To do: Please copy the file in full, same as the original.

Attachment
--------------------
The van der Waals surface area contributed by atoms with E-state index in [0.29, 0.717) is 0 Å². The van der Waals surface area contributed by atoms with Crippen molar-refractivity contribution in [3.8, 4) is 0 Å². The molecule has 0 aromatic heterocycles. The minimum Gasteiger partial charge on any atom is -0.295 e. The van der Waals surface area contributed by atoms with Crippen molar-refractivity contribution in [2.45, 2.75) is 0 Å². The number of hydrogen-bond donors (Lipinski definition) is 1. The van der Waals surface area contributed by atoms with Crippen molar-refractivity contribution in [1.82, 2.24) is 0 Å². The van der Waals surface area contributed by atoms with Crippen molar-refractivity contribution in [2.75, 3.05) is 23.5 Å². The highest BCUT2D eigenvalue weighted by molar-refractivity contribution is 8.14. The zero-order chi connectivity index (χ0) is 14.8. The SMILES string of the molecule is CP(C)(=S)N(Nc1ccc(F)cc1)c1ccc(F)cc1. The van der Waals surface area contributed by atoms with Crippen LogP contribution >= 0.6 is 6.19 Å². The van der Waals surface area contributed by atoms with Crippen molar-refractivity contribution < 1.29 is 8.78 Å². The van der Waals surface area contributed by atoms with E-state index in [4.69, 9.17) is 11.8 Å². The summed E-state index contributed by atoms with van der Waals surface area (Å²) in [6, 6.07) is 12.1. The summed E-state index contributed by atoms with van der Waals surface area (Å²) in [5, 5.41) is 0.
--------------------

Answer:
The van der Waals surface area contributed by atoms with E-state index in [0.29, 0.717) is 0 Å². The van der Waals surface area contributed by atoms with Crippen molar-refractivity contribution in [3.8, 4) is 0 Å². The molecule has 0 aromatic heterocycles. The minimum Gasteiger partial charge on any atom is -0.295 e. The van der Waals surface area contributed by atoms with Crippen molar-refractivity contribution in [2.45, 2.75) is 0 Å². The number of hydrogen-bond donors (Lipinski definition) is 1. The van der Waals surface area contributed by atoms with Crippen molar-refractivity contribution in [1.82, 2.24) is 0 Å². The van der Waals surface area contributed by atoms with Crippen molar-refractivity contribution in [2.75, 3.05) is 23.5 Å². The highest BCUT2D eigenvalue weighted by molar-refractivity contribution is 8.14. The zero-order chi connectivity index (χ0) is 14.8. The SMILES string of the molecule is CP(C)(=S)N(Nc1ccc(F)cc1)c1ccc(F)cc1. The van der Waals surface area contributed by atoms with Crippen LogP contribution >= 0.6 is 6.19 Å². The van der Waals surface area contributed by atoms with Crippen molar-refractivity contribution < 1.29 is 8.78 Å². The van der Waals surface area contributed by atoms with E-state index in [4.69, 9.17) is 11.8 Å². The summed E-state index contributed by atoms with van der Waals surface area (Å²) in [6, 6.07) is 12.1. The summed E-state index contributed by atoms with van der Waals surface area (Å²) in [5, 5.41) is 0.